Effects of air pollutant-temperature interactions on mineral-N dynamics and cation leaching in reciplicate forest soil transplantation experiments

M. P. Berg*, H. A. Verhoef, T. Bolger, J. M. Anderson, F. Beese, M. M. Couteaux, P. Ineson, F. Mccarthy, L. Palka, M. Raubuch, P. Splatt, T. Willison

*Corresponding author for this work

    Research output: Contribution to JournalArticleAcademicpeer-review


    Increased emissions of nitrogen compounds have led to atmospheric deposition to forest soils exceeding critical loads of N over large parts of Europe. To determine whether the chemistry of forest soils responds to changes in throughfall chemistry, intact soil columns were reciprocally transplanted between sites, with different physical conditions, across a gradient of N and S deposition in Europe. The transfer of a single soil to the various sites affected its net nitrification. This was not simply due to the nitrification of different levels of N deposition but was explained by differences in physical climates which influenced mineralization rates. Variation in the amount of net nitrification between soil types at a specific site were explained largely by soil pH. Within a site all soil types showed similar trends in net nitrification over time. Seasonal changes in net nitrification corresponds to oscillations in temperature but variable time lags had to be introduced to explain the relationships. With Arrhenius' law it was possible to approximate gross nitrification as a function of temperature. Gross nitrification equalled net nitrification after adaptation of the microbial community of transplanted soils to the new conditions. Time lags, and underestimates of gross nitrification in autumn, were assumed to be the result of increased NH4 + availability due either to changes in the relative rates of gross and net N transformations or to altered soil fauna-microbial interactions combined with improved moisture conditions. Losses of NO3/- were associated with Ca2+ and Mg2+ in non-acidified soil types and with losses of Al3+ in the acidified soils. For single soils the ion equilibrium equation of Gaines-Thomas provided a useful approximation of Al3+ concentrations in the soil solution as a function of the concentration of Ca2+. The between site deviations from this predicted equilibrium, which existed for single soils, could be explained by differences in throughfall chemistry which affected the total ionic strength of the soil solution. The approach of reciprocally transferring soil columns highlighted the importance of throughfall chemistry, interacting with the effect of changes in physical climate on forest soil acidification through internal proton production, in determining soil solution chemistry. A framework outlining the etiology of forest die-back induced by nitrogen saturation is proposed.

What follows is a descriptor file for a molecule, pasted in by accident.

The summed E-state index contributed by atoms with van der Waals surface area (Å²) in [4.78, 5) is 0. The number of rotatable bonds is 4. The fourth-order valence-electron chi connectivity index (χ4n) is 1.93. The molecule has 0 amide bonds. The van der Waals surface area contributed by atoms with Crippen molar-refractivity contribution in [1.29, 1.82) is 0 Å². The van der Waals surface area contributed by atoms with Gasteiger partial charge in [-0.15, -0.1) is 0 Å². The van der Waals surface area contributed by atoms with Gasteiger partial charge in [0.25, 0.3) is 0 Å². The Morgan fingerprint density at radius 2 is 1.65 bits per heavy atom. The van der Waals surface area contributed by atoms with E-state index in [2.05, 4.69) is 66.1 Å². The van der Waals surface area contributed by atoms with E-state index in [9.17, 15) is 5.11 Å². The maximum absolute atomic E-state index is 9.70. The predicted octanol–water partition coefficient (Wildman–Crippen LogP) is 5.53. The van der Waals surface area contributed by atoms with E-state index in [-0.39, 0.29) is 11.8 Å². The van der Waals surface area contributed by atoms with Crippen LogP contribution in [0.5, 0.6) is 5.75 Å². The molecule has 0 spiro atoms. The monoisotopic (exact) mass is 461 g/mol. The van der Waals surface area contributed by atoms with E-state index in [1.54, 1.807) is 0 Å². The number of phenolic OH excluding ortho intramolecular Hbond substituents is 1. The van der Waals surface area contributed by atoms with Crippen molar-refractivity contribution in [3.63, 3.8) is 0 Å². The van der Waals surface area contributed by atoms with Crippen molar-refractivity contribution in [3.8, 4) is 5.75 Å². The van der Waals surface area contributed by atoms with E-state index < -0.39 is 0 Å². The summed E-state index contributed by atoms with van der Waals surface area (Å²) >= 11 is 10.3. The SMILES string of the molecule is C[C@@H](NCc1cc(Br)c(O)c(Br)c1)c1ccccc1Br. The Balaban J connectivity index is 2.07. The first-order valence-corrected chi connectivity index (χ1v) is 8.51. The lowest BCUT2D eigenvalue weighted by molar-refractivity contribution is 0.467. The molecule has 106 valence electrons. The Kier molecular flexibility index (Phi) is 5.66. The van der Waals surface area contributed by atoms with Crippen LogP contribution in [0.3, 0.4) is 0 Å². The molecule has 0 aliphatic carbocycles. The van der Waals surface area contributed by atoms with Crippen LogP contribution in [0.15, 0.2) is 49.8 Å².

Original languageEnglish
    Pages (from-to)295-326
    Number of pages32
    Issue number3
    Publication statusPublished - 1 Jan 1997


    • Acidification
    • Aluminium
    • Arrhenius' law
    • Calcium
    • Cation leaching
    • Climate
    • Forest soil
    • Ion equilibrium
    • N-cycle
    • N-deposition
    • Nitrification
    • Temperature


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